Fort Mill Times

JA in a Day brings financial skills to Fort Mill Elementary

Fourth-graders learn financial literacy lessons last week as part of JA in a Day.
Fourth-graders learn financial literacy lessons last week as part of JA in a Day. jmarks@fortmilltimes.com

A third-grader chooses debit or credit to fill up her minivan, while another budgets a taco and pineapple dinner. Second-graders run a doughnut business. Fifth-graders have their own city in motion.

Fort Mill Elementary School transformed Tuesday for its first JA in a Day. The school is the first in Fort Mill to take on an entire Junior Achievement curriculum in a single day, part of an increasing focus on financial literacy.

“It’s hands on,” said Principal Jeanette Black. “It’s real life. You can’t start too early teaching children.”

Junior Achievement normally offers classes during several weeks, with volunteers teaching everything from banking terms to small business operation. Several schools send fifth-graders to JA Biztown in Charlotte, where students elect civic and corporate leaders to manage a city.

JA in a Day compacts those same lessons. Parents in financial or related fields joined Junior Achievement volunteers. Kindergartners had lessons through stories. First-graders separated needs and wants. Second-graders collected and paid taxes, while third-graders mastered municipal zoning and Paypal accounts.

The fifth-graders still went to Charlotte.

“Every grade level has a different focus,” Black said. “We’re getting them thinking about so many different careers, so much earlier than before.”

Ann Elliott, Junior Achievement of the Catawba Region executive director, said the challenges her group faced in preparing more than 30 parents and volunteers almost could serve as a lesson itself.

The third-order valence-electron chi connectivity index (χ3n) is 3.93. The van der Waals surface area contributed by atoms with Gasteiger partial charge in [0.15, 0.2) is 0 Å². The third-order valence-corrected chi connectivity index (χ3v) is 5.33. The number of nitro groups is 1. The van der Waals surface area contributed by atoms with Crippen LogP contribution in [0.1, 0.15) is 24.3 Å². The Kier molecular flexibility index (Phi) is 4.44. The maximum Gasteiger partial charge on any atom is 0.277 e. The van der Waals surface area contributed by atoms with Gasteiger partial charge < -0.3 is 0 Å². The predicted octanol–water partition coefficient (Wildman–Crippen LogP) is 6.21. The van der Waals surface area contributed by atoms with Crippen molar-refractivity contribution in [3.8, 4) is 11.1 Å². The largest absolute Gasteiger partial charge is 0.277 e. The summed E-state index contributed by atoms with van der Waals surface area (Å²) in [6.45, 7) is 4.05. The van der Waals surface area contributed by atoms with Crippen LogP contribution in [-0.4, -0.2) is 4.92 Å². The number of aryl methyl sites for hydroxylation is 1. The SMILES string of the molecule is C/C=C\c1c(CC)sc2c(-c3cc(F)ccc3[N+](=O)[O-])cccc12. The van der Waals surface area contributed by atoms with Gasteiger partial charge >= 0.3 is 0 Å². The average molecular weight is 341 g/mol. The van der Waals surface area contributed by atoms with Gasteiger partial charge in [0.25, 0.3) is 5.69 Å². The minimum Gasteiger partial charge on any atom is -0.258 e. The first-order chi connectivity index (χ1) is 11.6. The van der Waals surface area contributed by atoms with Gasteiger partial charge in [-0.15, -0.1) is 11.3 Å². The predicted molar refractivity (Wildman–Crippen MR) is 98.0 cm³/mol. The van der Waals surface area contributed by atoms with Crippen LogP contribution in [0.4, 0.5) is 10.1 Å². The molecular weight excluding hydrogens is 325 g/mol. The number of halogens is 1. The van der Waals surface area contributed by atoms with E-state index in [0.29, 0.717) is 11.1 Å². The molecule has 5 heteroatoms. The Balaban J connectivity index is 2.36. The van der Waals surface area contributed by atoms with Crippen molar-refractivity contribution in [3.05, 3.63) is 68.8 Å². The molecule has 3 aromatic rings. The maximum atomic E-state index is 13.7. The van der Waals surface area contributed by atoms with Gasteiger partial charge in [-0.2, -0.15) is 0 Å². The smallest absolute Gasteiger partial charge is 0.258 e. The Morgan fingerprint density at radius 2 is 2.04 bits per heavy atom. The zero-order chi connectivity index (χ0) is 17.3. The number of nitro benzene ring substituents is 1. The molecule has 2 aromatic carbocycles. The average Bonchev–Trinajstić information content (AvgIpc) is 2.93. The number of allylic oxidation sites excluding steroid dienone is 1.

“It’s all about finance, and just bridging that gap between what the community does and what students do in the classroom,” she said. “It helps reinforce what they’re learning in the classroom.”

With older students, Junior Achievement focuses on the types of traits employers will expect.

“Students need to understand that they need to work as a team, they have to come to work prepared,” Elliott said.

Fifth-grader Bella Brown served as Biztown mayor. She learned politics, and how to get a loan.

“I thought the best experience at Biztown was probably saying speeches and seeing everyone in front of me,” Brown said.

Heading a municipality wasn’t all fun for Brown.

“The hardest part was probably the paperwork and organizing everything,” she said.

But the experience was enjoyable enough.

“I would want to do it again because I felt like I had control,” Brown said. “I don’t know, I felt like I was important, and that was a nice feeling.”

The school applied for grants related to increasing financial literacy. The school may open a school bank, giving students a basic understanding of savings. Black hopes the success of JA in a Day will lead to an even better event next year, with more parents from more fields participating.

“Once the word is out we’ll start recruiting earlier,” she said.

Junior Achievement began in the Catawba region with 60 high school students in 1997. Now more than 5,500 students participate in Chester, Lancaster and York counties, from elementary to high school.

John Marks •  803-547-2353

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